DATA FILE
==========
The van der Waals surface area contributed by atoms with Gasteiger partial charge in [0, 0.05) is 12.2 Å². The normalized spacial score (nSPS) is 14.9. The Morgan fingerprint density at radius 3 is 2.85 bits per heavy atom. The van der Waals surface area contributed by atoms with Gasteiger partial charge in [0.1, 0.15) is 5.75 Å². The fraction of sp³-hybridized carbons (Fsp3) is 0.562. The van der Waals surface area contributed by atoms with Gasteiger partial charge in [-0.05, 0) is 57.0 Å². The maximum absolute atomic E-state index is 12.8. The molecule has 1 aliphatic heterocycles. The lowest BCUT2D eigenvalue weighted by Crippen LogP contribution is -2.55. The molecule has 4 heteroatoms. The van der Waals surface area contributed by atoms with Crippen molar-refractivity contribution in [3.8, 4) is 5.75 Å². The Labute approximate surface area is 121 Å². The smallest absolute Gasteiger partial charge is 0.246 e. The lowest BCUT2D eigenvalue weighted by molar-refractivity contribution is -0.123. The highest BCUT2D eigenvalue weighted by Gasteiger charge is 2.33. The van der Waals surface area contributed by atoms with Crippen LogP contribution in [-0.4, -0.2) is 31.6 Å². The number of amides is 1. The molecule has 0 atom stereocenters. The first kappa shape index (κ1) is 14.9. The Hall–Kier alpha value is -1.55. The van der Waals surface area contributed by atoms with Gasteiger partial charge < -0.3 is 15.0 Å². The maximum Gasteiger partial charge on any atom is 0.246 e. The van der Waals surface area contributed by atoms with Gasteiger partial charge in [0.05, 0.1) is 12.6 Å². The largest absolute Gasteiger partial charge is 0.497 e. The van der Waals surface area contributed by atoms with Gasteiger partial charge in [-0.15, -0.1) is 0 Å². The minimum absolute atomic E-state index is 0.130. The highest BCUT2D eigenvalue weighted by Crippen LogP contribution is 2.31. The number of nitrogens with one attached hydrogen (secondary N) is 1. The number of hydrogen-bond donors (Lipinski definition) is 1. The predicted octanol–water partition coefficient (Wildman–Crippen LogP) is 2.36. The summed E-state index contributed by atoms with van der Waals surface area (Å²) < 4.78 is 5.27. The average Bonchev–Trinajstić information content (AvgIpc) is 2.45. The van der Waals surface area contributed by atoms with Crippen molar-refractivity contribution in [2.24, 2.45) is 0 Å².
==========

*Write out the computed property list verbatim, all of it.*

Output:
The van der Waals surface area contributed by atoms with Gasteiger partial charge in [0, 0.05) is 12.2 Å². The normalized spacial score (nSPS) is 14.9. The Morgan fingerprint density at radius 3 is 2.85 bits per heavy atom. The van der Waals surface area contributed by atoms with Gasteiger partial charge in [0.1, 0.15) is 5.75 Å². The fraction of sp³-hybridized carbons (Fsp3) is 0.562. The van der Waals surface area contributed by atoms with Gasteiger partial charge in [-0.05, 0) is 57.0 Å². The maximum absolute atomic E-state index is 12.8. The molecule has 1 aliphatic heterocycles. The lowest BCUT2D eigenvalue weighted by Crippen LogP contribution is -2.55. The molecule has 4 heteroatoms. The van der Waals surface area contributed by atoms with Crippen molar-refractivity contribution in [3.8, 4) is 5.75 Å². The Labute approximate surface area is 121 Å². The smallest absolute Gasteiger partial charge is 0.246 e. The lowest BCUT2D eigenvalue weighted by molar-refractivity contribution is -0.123. The highest BCUT2D eigenvalue weighted by Gasteiger charge is 2.33. The van der Waals surface area contributed by atoms with Crippen LogP contribution in [-0.4, -0.2) is 31.6 Å². The number of amides is 1. The molecule has 0 atom stereocenters. The first kappa shape index (κ1) is 14.9. The Hall–Kier alpha value is -1.55. The van der Waals surface area contributed by atoms with Gasteiger partial charge < -0.3 is 15.0 Å². The maximum Gasteiger partial charge on any atom is 0.246 e. The van der Waals surface area contributed by atoms with Gasteiger partial charge in [0.05, 0.1) is 12.6 Å². The largest absolute Gasteiger partial charge is 0.497 e. The van der Waals surface area contributed by atoms with Gasteiger partial charge in [-0.15, -0.1) is 0 Å². The minimum absolute atomic E-state index is 0.130. The highest BCUT2D eigenvalue weighted by Crippen LogP contribution is 2.31. The number of nitrogens with one attached hydrogen (secondary N) is 1. The number of hydrogen-bond donors (Lipinski definition) is 1. The predicted octanol–water partition coefficient (Wildman–Crippen LogP) is 2.36. The summed E-state index contributed by atoms with van der Waals surface area (Å²) < 4.78 is 5.27. The average Bonchev–Trinajstić information content (AvgIpc) is 2.45. The van der Waals surface area contributed by atoms with Crippen molar-refractivity contribution in [2.24, 2.45) is 0 Å².